- Increased sexuality inappropriate to age
- Willingness to engage in risky behaviors
Depressive symptoms are at the opposite end of the mood spectrum. They include:
- Persistent sadness (this can include unexplained crying episodes, reclusiveness, and increased sensitivity)
- Decreased energy
- Low self-esteem
- Sleepiness and increased desire to sleep
- Difficulty concentrating
- Lack of interest in school and other activities
- Persistent thoughts of death or suicide
- Unexplained aches and pains
- Alcohol or drug use
Children and adolescents with bipolar disorder may have difficulty regulating between these two types of moods. They may have explosive outbursts of anger lasting anywhere from a few minutes to a few hours, followed by periods of extreme happiness. Whereas adults can take months to cycle between mania and depression, children can cycle within weeks or even days, so they are more often symptomatic.
It is sometimes difficult to distinguish manic symptoms with those of ADHD, because hyperactivity and irritability can be hallmarks of both conditions, and both often occur simultaneously. Research suggests that more than half of children and adolescents with bipolar disorder also have ADHD. To distinguish bipolar disorder from ADHD, doctors look for symptoms that are unique to bipolar disorder, such as elated mood, decreased sleep, and grandiose behavior.
Children with symptoms of bipolar disorder should see a psychologist or psychiatrist for evaluation, especially if a first-degree family member has a history of the condition. Evaluation is also important in children who are taking stimulant medications for ADHD and who are experiencing manic symptoms as a result. Children with bipolar disorder should be carefully monitored for associated problems, such as substance abuse , developmental delays, and suicide.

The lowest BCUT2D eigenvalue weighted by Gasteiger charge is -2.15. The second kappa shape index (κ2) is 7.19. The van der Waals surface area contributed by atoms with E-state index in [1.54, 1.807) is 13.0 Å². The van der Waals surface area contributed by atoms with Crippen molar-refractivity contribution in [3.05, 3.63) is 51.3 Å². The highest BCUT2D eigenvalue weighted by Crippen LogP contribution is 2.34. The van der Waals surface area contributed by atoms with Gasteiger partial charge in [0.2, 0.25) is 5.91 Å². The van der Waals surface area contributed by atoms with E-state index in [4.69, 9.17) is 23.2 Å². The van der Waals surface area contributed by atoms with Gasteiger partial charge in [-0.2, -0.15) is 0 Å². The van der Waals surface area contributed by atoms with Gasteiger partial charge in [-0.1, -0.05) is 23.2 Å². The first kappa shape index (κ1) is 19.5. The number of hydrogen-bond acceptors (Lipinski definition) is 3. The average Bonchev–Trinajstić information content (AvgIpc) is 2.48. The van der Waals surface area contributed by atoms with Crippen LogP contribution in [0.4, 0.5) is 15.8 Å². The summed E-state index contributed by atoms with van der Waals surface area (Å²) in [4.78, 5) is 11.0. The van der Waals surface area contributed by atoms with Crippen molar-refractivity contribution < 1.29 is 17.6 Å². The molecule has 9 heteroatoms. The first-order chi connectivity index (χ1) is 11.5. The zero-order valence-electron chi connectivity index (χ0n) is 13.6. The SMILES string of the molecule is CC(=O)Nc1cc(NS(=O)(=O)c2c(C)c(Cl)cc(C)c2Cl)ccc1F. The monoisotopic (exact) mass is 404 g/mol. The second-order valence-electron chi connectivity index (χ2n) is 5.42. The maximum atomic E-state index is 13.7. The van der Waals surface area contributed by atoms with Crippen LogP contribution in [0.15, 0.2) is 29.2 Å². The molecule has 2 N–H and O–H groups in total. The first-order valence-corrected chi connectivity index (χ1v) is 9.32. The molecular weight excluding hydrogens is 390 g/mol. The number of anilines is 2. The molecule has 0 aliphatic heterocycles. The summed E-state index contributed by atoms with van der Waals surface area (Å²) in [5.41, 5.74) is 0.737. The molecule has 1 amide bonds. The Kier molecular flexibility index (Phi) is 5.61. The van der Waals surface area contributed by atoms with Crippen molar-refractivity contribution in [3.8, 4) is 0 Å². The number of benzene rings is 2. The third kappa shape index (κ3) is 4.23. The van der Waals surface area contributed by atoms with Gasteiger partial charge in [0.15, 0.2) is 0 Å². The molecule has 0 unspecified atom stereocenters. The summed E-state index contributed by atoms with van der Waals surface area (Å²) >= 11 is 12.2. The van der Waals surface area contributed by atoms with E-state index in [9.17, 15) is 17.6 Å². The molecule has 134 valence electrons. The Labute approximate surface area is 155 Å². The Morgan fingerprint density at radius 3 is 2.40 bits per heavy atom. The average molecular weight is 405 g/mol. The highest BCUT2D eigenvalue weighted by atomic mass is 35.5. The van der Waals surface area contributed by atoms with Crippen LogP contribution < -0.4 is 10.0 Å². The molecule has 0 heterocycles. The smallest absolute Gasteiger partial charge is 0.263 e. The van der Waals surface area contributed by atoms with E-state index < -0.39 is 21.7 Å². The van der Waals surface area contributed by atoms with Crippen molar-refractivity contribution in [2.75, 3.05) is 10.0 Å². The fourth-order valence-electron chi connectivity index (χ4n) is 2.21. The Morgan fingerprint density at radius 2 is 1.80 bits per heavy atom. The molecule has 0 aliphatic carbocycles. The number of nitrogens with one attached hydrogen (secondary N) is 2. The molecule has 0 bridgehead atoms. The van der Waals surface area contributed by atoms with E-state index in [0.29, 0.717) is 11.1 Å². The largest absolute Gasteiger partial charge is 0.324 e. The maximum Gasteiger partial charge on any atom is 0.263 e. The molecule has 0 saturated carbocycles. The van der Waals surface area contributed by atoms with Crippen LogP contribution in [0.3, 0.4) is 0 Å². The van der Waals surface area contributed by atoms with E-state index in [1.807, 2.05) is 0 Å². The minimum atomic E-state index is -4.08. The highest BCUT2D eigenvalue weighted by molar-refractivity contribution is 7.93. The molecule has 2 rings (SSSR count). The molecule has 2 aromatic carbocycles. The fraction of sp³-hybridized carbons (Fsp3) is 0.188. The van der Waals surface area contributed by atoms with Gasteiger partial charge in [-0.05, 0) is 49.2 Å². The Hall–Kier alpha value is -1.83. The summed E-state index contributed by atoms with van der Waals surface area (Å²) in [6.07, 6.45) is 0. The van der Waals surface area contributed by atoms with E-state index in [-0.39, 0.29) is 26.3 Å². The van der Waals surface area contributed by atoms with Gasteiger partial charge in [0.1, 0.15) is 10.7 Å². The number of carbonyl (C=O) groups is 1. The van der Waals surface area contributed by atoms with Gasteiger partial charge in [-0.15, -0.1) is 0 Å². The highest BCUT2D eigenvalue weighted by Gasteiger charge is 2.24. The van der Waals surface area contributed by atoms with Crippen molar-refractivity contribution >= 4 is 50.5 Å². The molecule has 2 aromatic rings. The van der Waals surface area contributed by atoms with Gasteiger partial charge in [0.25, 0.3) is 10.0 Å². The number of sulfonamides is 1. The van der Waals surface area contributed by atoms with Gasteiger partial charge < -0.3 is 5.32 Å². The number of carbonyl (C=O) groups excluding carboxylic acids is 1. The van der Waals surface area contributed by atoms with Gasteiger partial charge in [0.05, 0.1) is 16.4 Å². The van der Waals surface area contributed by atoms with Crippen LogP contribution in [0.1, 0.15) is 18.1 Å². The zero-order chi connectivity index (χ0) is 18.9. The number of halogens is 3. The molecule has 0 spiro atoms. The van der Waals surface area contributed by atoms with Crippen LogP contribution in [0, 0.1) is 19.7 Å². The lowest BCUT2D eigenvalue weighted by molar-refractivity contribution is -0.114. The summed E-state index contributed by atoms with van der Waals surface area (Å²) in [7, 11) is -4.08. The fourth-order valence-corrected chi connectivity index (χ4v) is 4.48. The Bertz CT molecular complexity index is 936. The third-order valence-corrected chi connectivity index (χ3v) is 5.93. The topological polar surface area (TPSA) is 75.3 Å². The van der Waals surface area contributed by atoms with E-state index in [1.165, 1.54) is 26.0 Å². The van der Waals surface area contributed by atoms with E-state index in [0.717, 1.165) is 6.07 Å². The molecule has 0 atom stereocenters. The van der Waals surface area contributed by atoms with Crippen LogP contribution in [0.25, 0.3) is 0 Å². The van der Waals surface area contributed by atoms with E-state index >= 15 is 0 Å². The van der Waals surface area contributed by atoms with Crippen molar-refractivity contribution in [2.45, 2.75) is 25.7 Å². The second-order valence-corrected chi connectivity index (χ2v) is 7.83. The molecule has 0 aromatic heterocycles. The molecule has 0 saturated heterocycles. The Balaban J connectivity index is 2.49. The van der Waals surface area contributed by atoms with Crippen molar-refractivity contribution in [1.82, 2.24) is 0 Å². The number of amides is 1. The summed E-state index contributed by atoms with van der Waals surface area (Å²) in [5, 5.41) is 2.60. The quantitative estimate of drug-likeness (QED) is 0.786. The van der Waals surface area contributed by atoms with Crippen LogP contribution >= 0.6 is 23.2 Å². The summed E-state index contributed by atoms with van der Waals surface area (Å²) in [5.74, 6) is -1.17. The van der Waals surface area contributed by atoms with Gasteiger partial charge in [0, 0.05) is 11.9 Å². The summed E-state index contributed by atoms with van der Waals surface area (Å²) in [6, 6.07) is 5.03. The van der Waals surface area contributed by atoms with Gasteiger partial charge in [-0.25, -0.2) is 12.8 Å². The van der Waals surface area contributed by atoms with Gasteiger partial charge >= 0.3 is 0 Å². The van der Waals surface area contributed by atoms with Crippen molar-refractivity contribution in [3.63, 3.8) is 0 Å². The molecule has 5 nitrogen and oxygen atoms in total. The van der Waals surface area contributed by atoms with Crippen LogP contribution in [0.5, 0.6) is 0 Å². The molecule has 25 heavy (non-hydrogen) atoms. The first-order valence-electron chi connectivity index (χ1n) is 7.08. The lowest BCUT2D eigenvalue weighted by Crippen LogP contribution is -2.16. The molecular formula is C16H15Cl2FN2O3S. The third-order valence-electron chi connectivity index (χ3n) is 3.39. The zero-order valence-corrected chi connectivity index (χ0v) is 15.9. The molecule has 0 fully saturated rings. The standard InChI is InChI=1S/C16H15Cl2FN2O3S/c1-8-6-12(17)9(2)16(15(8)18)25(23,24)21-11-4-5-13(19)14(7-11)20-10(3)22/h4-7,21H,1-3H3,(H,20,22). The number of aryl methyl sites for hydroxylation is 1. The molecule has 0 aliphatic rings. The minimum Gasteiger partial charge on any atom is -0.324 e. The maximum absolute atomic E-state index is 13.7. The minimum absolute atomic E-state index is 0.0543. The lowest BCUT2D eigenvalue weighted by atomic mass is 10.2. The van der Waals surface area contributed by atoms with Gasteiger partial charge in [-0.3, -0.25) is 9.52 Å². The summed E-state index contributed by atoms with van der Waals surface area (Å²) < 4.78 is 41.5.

Diagnosis of children with bipolar disorder is often challenging, because the condition can present with other mental disorders, such as depression, and because symptoms (such as boasting and elation) can be difficult to distinguish from other childhood disorders and normal childhood emotions. Doctors often use DSM-IV guidelines to diagnose children with bipolar disorder, but these were developed for adults, and the symptoms can differ.
Assessment should include personal and family histories of depression and mood disorders, and identification of mood changes. Diagnostic interviews and questionnaires, such as the Diagnostic Interview for Children and Adolescents-revised (DICA-R), the Diagnostic Interview Schedule for Children (DISC), and the Kiddie Schedule for Affective Disorders and Schizophrenia for School-Age Children (K-SADS) can be useful for diagnosis. Clinical rating scales, such as the Mania Rating Scale, can help doctors initially identify illness severity and later assess the effects of treatment on the child’s symptoms.
When diagnosing mania episodes, 2005 treatment guidelines from the Academy of Child and Adolescent Psychiatry (AACAP) suggest that doctors use Frequency, Intensity, Number, and Duration (FIND) as a guide:
- Frequency: Symptoms occur most days of the week
- Intensity: Symptoms are severe enough to cause extreme disturbance in one area of a child’s life, or moderate disturbance in two areas
- Number: Symptoms occur three to four times per day
- Duration: Symptoms last for four hours a day (not necessarily contiguous)
Most treatment recommendations for children with bipolar disorder are made based on adult research data, because little research has been done on the safety and efficacy of mood stabilizing medications in children. Doctors typically use two types of drugs to treat children with bipolar disorder: mood stabilizers (lithium, divalproex, carbamazepine , valproate) and atypical antipsychotics (olanzapine, quetiapine, risperidone ). These drugs have only been approved by the U.S. Food and Drug Administration for bipolar disorder in adults, with the exception of lithium, which has been approved for children age 12 and older.
The AACAP panel recommends that doctors treat their patients with medication for a minimum of four to six weeks and reassess if there is a lack of response. Doctors should carefully monitor their patients who are taking these medications, because of the risks of side effects. According to the AACAP practice parameters, doctors should consider effectiveness, phase of illness, tolerability, and patient history of medication response, among other factors, when prescribing these medications. Atypical antipsychotics can cause marked weight gain in some children, which can lead to heart problems and diabetes later in life. They have also been linked to a rare but serious condition called tardive dyskinesia , which is characterized by abnormal movements (such as of the tongue).